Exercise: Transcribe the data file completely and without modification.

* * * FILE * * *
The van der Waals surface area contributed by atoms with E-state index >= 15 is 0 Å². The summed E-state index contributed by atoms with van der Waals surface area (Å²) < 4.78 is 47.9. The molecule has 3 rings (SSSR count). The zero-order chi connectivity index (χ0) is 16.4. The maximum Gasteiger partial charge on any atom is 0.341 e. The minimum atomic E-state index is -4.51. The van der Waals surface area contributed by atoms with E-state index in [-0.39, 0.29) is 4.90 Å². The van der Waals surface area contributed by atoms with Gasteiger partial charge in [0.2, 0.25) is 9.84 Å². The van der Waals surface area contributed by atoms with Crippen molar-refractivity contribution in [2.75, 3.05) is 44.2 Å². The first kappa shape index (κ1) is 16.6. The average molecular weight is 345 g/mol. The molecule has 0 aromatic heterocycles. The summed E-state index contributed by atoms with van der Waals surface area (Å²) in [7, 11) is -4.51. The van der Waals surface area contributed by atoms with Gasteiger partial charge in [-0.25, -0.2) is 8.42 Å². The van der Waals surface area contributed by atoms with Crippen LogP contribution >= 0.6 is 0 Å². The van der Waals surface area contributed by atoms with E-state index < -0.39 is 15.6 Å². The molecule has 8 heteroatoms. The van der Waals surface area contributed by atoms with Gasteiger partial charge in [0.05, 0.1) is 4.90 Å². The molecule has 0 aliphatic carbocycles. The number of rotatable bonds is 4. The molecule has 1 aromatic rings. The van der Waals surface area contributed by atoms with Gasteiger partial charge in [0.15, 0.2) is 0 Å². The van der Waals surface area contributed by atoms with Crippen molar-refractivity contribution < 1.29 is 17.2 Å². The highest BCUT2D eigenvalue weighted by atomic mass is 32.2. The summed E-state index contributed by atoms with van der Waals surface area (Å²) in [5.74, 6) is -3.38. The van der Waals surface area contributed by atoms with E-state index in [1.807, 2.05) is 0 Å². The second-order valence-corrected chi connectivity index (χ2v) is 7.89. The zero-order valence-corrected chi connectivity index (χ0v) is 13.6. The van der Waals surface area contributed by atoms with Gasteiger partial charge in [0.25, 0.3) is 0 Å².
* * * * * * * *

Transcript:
The van der Waals surface area contributed by atoms with E-state index >= 15 is 0 Å². The summed E-state index contributed by atoms with van der Waals surface area (Å²) < 4.78 is 47.9. The molecule has 3 rings (SSSR count). The zero-order chi connectivity index (χ0) is 16.4. The maximum Gasteiger partial charge on any atom is 0.341 e. The minimum atomic E-state index is -4.51. The van der Waals surface area contributed by atoms with E-state index in [-0.39, 0.29) is 4.90 Å². The van der Waals surface area contributed by atoms with Gasteiger partial charge in [0.2, 0.25) is 9.84 Å². The van der Waals surface area contributed by atoms with Crippen molar-refractivity contribution in [2.75, 3.05) is 44.2 Å². The first kappa shape index (κ1) is 16.6. The average molecular weight is 345 g/mol. The molecule has 0 aromatic heterocycles. The summed E-state index contributed by atoms with van der Waals surface area (Å²) in [7, 11) is -4.51. The van der Waals surface area contributed by atoms with Gasteiger partial charge in [-0.25, -0.2) is 8.42 Å². The van der Waals surface area contributed by atoms with Crippen LogP contribution >= 0.6 is 0 Å². The van der Waals surface area contributed by atoms with E-state index < -0.39 is 15.6 Å². The molecule has 8 heteroatoms. The van der Waals surface area contributed by atoms with Gasteiger partial charge in [0.05, 0.1) is 4.90 Å². The molecule has 0 aliphatic carbocycles. The number of rotatable bonds is 4. The molecule has 1 aromatic rings. The van der Waals surface area contributed by atoms with Gasteiger partial charge in [0.15, 0.2) is 0 Å². The van der Waals surface area contributed by atoms with Crippen molar-refractivity contribution < 1.29 is 17.2 Å². The highest BCUT2D eigenvalue weighted by atomic mass is 32.2. The summed E-state index contributed by atoms with van der Waals surface area (Å²) in [5.74, 6) is -3.38. The van der Waals surface area contributed by atoms with E-state index in [1.807, 2.05) is 0 Å². The second-order valence-corrected chi connectivity index (χ2v) is 7.89. The zero-order valence-corrected chi connectivity index (χ0v) is 13.6. The van der Waals surface area contributed by atoms with Gasteiger partial charge in [0.25, 0.3) is 0 Å².